The bulge is most visible when you use your ab muscles in trying to sit or stand up, or lie down. For those women who have already given birth, it is that continuous pregnant look because of a belly that is still large. 


An’ outy’ or one that looks swollen is another sign that you have muscle separation although this is not definite. You can still have a Diastasis with an ‘inny’ as in the first picture!

What causes a diastasis?

A diastasis is caused by a continuous stretching in both a forward and sideways direction of the connective tissue that joins the outermost muscles. This stretching is caused by pregnancy, weight gain in the abdominal area, abdominal surgery where they fill the abdominal cavity with air, exercises like crunches and Pilates 100, activities where you arch your back like gymnastics and swimming which flare your ribs, and crossover activities like tennis and golf.

Does Diastasis Recti go away?

I have never seen it close on its own in my over 25 years’ experience of testing women during and after pregnancy.  After bearing the first child, it may come together slightly but it will not entirely heal. So on your next pregnancy you would be starting it with a diastasis. With each pregnancy, it will aggravate and get larger.  That is why it is important to do the Tupler Technique® Program especially during your pregnancy.  Closing a diastasis is all about healing the connective tissue. To heal the connective tissue, you have to put both the muscles and connective tissue closer together, protect it from getting stretched and strengthen it.


Can you heal Diastasis Recti?

Definitely yes.  You can heal your diastasis postpartum and during pregnancy.


Can you heal Diastasis Recti years later?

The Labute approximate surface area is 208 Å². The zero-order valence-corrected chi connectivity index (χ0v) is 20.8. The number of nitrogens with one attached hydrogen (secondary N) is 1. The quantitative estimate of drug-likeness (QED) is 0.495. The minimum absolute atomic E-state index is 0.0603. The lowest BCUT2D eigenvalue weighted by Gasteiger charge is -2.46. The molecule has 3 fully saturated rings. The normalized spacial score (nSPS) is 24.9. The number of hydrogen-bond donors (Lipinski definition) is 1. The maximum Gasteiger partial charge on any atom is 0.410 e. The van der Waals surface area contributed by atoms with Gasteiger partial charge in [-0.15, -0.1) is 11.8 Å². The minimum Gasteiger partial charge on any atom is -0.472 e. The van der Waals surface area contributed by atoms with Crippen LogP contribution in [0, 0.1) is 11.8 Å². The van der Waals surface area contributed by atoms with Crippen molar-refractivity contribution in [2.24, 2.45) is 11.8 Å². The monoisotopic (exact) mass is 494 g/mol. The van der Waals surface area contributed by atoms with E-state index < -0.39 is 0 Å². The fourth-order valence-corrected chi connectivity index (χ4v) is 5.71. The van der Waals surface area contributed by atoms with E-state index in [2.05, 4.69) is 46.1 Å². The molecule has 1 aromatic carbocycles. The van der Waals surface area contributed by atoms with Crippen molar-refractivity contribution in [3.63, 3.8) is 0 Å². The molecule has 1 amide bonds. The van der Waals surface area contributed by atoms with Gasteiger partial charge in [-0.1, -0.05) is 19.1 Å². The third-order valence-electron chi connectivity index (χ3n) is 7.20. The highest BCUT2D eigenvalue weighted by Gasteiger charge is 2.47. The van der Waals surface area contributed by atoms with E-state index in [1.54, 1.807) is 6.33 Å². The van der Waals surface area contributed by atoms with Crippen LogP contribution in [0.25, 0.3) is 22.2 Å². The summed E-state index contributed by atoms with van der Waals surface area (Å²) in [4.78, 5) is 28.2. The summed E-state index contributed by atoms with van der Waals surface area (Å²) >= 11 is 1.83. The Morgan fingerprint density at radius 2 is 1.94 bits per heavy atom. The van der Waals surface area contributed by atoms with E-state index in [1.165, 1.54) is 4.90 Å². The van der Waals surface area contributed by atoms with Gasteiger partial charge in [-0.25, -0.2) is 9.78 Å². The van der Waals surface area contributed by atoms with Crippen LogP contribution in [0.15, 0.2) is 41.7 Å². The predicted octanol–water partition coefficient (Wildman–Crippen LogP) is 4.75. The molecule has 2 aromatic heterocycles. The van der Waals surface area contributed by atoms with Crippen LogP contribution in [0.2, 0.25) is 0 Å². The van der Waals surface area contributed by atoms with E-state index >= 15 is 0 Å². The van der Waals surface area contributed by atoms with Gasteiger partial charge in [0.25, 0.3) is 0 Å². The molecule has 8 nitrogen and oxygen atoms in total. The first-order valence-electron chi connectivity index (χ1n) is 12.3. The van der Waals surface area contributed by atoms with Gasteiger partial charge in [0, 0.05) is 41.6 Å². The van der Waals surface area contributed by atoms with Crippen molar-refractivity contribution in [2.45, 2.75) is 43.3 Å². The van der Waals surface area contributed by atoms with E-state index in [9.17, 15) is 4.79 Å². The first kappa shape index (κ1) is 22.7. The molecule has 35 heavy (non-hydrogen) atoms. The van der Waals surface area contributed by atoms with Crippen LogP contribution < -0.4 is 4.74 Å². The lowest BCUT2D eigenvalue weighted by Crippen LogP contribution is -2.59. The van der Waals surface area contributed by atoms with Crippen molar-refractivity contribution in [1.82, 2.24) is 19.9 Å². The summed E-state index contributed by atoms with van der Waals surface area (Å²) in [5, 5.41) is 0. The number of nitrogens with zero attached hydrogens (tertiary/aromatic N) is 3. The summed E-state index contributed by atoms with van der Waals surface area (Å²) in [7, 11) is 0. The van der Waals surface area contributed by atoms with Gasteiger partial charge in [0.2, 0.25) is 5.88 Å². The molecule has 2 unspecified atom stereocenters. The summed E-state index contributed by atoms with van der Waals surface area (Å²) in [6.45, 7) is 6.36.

A diastasis can be closed on anyone at any time. You can prevent and reverse it without surgery.

For more information on this please read my article: Is it too late to close my diastasis?


What can the Tupler Technique ® do for your DR?



  1. Positioning both your connective tissue and muscles.


Continuously wearing the Diastasis Rehab Splint® will put it in a narrow position. The splint brings together the separated muscles. This will, in effect, provide the condition for the connective tissues to be unstretched and begin healing. Done together with the Tupler Technique® exercises this will work to strengthen your abdominal muscles. Used with the Together Tape (started in Week 4 of the program after preparing the skin with the Corrective Connective Tissue Cream) the recoiling of the tape after stretched is a communication from the skin to the connective tissue and muscles to move closer together.


The muscles need to be close together to move in the right direction when doing the Tupler Technique® seated exercises.


  1. Shielding your connective tissue from getting stretched both from a sideways or forwards direction.


  1. Strengthen your transverse muscle and the connective tissue with the Tupler Technique® exercises. The exercises are so easy to do, you can even do these while you are driving.




The 4 steps are:

  1. Tupler Technique® exercises (Elevator, Contracting and optional Head lifts) If you do just the seated exercises you will be just as successful with the program.
  2. Wearing a Diastasis Rehab Splint® (in Week 4, we double splint, which is wearing a splint and holding another splint (scarf) while doing the exercises)
  3. Developing “transverse awareness” with activities of daily living
  4. Getting up and down correctly

For a more detailed explanation on this see: Diastasis recti and the Tupler Technique®


Listen to what a client has to say:




Click here to consult the nearest Tupler Technique® Trained professionals near you now.